Dr. John R. Ehrenfeld returned to his alma mater, MIT, in 1985 after a long career in the environmental field, and retired in 2000 as the Director of the MIT Program on Technology, Business, and Environment. Following that, he served until 2009 as Executive Director of the International Society for Industrial Ecology, guiding its development from its founding in 2000. He is the author of Sustainability by Design: A Subversive Strategy for Transforming our Consumer Culture, and Flourish: A Frank Conversion about Sustainability (with Andrew Hoffman). In October 1999, the World Resources Institute honored him with their first lifetime achievement award for his academic accomplishments in the field of business and environment. He received the Founders’ Award for Distinguished Service from the Academy of Management’s Organization and Natural Environment Division in August 2000. He spent part of the 1998-1999 academic year at the Technical University of Lisbon as a Fulbright Distinguished Scholar and was Visiting Professor at the Technical University of Delft during the 2000-1 academic year. He is an editor of the Journal of Industrial Ecology. He holds a B. S. and Sc. D. in Chemical Engineering from MIT, and is author or co-author of over 200 papers, books, reports, and other publications.


Video of lecture introduced by Peter Jones





Karl Otto Ellefsen

The imprints of the fisheries on land – the dynamics and adaptions of a Norwegian fishing village.

Small towns and villages have in most parts of Europe, been developed through different kinds of planning strategies, headed by municipalities and governmental institutions. The intention – at least in Northern Europe with a strong social-democratic tradition and rudiments of planned economy – was that these strategies should be based on comprehensive knowledge collection. In the neo-liberal economy this way of working is scaled down and substituted by private and project oriented initiatives.

Myre is a fishing village in the Northern part of Norway, that the author has followed for 50 years, and investigated by discussing transforming morphologies. The place mirrors changes in the costal fisheries, in the industries and in regional policies. One of the reasons why this place at the moment is the most successful fishing harbor in the North, is the local culture´s ability to adapt to changes in fisheries and production. At the same time Myre illustrates basic challenges in Norwegian economy and settlement structure: the question of ownership to resources, the concept of “place” in a changing rural economy, and global forces versus local needs.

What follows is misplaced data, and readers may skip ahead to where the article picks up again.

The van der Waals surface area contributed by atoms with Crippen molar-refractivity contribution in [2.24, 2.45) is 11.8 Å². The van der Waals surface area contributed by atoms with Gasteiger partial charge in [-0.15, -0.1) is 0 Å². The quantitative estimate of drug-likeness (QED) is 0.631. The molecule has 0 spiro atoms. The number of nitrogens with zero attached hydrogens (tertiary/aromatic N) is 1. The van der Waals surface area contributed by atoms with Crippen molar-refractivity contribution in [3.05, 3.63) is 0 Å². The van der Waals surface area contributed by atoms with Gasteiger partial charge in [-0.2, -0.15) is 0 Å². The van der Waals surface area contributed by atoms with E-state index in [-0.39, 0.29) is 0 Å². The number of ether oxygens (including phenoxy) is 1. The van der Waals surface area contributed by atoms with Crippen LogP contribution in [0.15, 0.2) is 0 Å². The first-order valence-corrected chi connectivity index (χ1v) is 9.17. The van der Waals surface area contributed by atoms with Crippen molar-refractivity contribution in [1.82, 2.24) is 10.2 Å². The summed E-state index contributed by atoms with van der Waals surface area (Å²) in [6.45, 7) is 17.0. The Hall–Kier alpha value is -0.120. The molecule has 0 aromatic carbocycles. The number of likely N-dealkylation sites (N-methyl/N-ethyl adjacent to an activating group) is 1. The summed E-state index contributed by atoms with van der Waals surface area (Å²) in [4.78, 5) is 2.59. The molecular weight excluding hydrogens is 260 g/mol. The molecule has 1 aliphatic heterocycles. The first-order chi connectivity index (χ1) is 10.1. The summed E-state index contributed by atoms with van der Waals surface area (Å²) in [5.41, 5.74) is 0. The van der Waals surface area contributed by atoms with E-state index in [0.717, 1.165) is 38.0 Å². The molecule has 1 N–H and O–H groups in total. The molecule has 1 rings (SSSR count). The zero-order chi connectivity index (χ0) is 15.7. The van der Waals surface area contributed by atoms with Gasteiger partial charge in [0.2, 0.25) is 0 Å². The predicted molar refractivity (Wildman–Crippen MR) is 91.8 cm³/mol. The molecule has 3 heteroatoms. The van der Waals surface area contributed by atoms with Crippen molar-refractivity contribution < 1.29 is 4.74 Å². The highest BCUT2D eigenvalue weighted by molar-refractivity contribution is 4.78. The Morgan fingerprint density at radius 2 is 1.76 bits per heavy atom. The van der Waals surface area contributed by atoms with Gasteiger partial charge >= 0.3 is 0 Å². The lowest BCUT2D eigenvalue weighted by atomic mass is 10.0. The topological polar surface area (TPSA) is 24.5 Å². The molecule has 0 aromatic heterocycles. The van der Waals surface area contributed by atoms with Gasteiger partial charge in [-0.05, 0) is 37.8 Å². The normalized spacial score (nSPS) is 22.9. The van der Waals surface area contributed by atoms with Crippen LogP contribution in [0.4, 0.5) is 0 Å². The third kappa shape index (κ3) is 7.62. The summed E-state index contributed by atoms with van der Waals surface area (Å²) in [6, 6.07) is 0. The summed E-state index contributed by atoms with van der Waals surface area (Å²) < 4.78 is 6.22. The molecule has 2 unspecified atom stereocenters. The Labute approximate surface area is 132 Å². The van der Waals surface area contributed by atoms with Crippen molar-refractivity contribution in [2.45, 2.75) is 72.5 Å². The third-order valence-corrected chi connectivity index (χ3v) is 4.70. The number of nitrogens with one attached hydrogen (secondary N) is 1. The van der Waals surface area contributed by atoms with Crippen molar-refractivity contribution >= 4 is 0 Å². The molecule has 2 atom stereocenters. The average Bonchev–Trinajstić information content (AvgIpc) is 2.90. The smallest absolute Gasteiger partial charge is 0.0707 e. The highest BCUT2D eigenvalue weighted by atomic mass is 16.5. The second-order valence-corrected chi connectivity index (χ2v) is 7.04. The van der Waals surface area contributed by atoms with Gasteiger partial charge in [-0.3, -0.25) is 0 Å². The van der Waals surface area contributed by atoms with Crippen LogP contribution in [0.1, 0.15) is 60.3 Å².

What are the potentials of introducing Systemic design methodologies offer in engaging with problems related to “place”, and what are the limits of systemic design confronting conflict of interests and genuine political challenges?


Karl Otto Ellefsen bio:

Karl Otto Ellefsen is Professor in Architecture and Urbanism at the Oslo School of Architecture and Design (AHO). He served as Rector at AHO from year 2000 to 2014. He was also heading the board of Oslo Architecture Triennale until 2015 and is from 2013 the President of EAAE (European Association for Architectural Education). 

Karl Otto Ellefsen is a practicing architect in the field of Urbanism and has produced scholarly writing within the History of Urbanism and Urban Design, Urban Strategies, Architectural Theory and Architectural Critique. He holds different roles in the development of Norwegian Architectural Policies and in the National Tourist Routes Project. 

His research is situated in a morphological tradition of architectural and urban studies. Currently he is heading a doctoral programme in cooperation with East African universities on urban and peri-urban areas. He is visiting professor at CAFA in Beijing – The Central Academy of Fine Arts – and leads a set of case-studies on the urbanization of Chinese villages. 

His latest book, “Fiskevær” (“Fishing Camp”) deals with the challenges in fishery-based coastal settlements in Northern Norway.


Video of the lecture, introduced by Michael Hensel




Michael Hensel

Rights to Ground: Human and Non-human Rights
Integrated Design and Embedded Architectures

Due to current circumstances discussions focus again on questions of and challenges to basic rights, such as right of expression, privacy, data and information, design (as it becomes increasingly expensive commodity), and so on. However, one of the most basic questions remains relatively unaddressed, namely the right to ground. Throughout human history understandings existed that governed the temporary appropriation of private ground, such as the right to roam and the Scandinavian everyman’s right. The latter is anchored in various ways in the Scandinavian context, ranging from constitutional to customary rights, etc. In the context of increasing urbanisation, landgrab, disapprerance of public space in large parts of the world, new walls between countries and potential fortification of parts of Europe, one may ask what the immediate future of access to ground will be. The presentation and paper will focus on a systemic and design approach to the question of the rights to ground, based on existing and projected arrangements. Furthermore urban, landscape and architectural design implications will be discussed and the scope will expanded to non-human rights to ground.


Michael Hensel bio